I had an idea at work.
A given programming language is mostly useful only for masturbation if it cannot support things such as file handles, sockets, pipes, graphics, etc… but these wreck hell on purely functional languages. Monads conceptually work by passing a data structure representing the world between the functions which must alter it, it is happenstance that it is never the same twice. Unique types are a sort of middle ground, a type of data which can only be used once afterwards from which an alternate is derived. Both monads and unique types are syntactically noisier than allowing direct mutation, although Kernel’s clean support for multiple value returns would greatly simplify the handling of uniques. Scheme and Ocaml “solve” it by presuming to be “mostly” functional languages and allow mutation of variables (via refs in Ocaml, set! in Scheme). This is the simplest method but breaks referential transparency a whole lot.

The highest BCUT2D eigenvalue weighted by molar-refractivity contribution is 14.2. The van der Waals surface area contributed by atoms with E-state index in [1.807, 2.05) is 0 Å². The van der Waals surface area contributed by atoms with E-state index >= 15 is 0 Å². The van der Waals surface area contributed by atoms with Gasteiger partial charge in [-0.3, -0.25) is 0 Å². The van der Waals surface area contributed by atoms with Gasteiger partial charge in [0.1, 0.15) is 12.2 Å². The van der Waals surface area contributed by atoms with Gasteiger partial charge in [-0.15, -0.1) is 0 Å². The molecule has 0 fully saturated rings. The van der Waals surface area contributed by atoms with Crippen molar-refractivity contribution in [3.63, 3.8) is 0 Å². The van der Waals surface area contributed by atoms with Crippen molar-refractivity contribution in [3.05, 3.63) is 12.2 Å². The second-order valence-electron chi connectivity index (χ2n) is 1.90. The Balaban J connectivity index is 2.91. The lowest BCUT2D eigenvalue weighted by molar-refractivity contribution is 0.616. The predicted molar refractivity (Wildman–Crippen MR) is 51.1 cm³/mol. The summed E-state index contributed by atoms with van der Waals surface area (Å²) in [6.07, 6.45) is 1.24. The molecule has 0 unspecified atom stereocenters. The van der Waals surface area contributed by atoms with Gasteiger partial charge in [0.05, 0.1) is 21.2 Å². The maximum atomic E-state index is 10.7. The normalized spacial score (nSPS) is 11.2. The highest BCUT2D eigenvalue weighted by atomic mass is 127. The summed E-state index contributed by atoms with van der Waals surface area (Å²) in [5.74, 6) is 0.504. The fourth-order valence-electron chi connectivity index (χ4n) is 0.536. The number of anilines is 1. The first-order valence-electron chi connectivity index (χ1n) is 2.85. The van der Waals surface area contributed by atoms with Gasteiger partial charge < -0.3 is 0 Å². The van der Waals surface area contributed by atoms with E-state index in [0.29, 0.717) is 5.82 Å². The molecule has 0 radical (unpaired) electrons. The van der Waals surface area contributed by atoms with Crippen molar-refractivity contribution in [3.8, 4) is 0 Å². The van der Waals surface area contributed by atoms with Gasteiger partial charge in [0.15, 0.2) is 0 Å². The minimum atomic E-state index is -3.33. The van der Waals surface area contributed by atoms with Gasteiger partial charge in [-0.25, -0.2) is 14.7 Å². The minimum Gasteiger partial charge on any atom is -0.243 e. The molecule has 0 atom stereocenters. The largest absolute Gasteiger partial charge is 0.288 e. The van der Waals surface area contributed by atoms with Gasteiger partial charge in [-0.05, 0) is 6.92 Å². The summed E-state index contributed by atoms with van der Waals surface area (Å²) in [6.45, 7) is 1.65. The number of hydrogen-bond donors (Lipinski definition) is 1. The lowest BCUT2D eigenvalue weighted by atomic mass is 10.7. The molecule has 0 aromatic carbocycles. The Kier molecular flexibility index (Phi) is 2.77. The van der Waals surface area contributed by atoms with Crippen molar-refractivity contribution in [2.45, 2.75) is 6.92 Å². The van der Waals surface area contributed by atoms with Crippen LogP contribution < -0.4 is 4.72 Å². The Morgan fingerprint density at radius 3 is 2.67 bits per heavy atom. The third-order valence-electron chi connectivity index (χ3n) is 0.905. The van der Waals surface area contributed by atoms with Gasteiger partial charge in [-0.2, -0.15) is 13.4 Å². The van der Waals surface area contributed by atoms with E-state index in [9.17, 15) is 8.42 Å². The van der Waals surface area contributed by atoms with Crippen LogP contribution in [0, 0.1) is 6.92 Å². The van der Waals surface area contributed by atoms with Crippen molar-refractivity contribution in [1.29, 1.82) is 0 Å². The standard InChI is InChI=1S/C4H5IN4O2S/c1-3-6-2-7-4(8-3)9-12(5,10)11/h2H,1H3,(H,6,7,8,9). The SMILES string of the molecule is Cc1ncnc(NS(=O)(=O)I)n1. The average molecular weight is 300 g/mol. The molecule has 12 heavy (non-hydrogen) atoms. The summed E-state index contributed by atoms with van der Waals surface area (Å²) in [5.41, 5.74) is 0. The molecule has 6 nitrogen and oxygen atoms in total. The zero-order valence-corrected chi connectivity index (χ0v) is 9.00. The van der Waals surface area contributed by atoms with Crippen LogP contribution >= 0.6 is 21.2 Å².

So here’s the question. Why don’t we make those things unique types, and automagically handle their updating in the background managed by something along the lines of STM or the such as is already done for mutable data (ala Clojure)?
Someone steal this idea and implement it or point me to something which already does something similar, or point out some flaws, or whatever. I think it’s a neat idea and would like to know if it’s redundant or for some reason unworkable.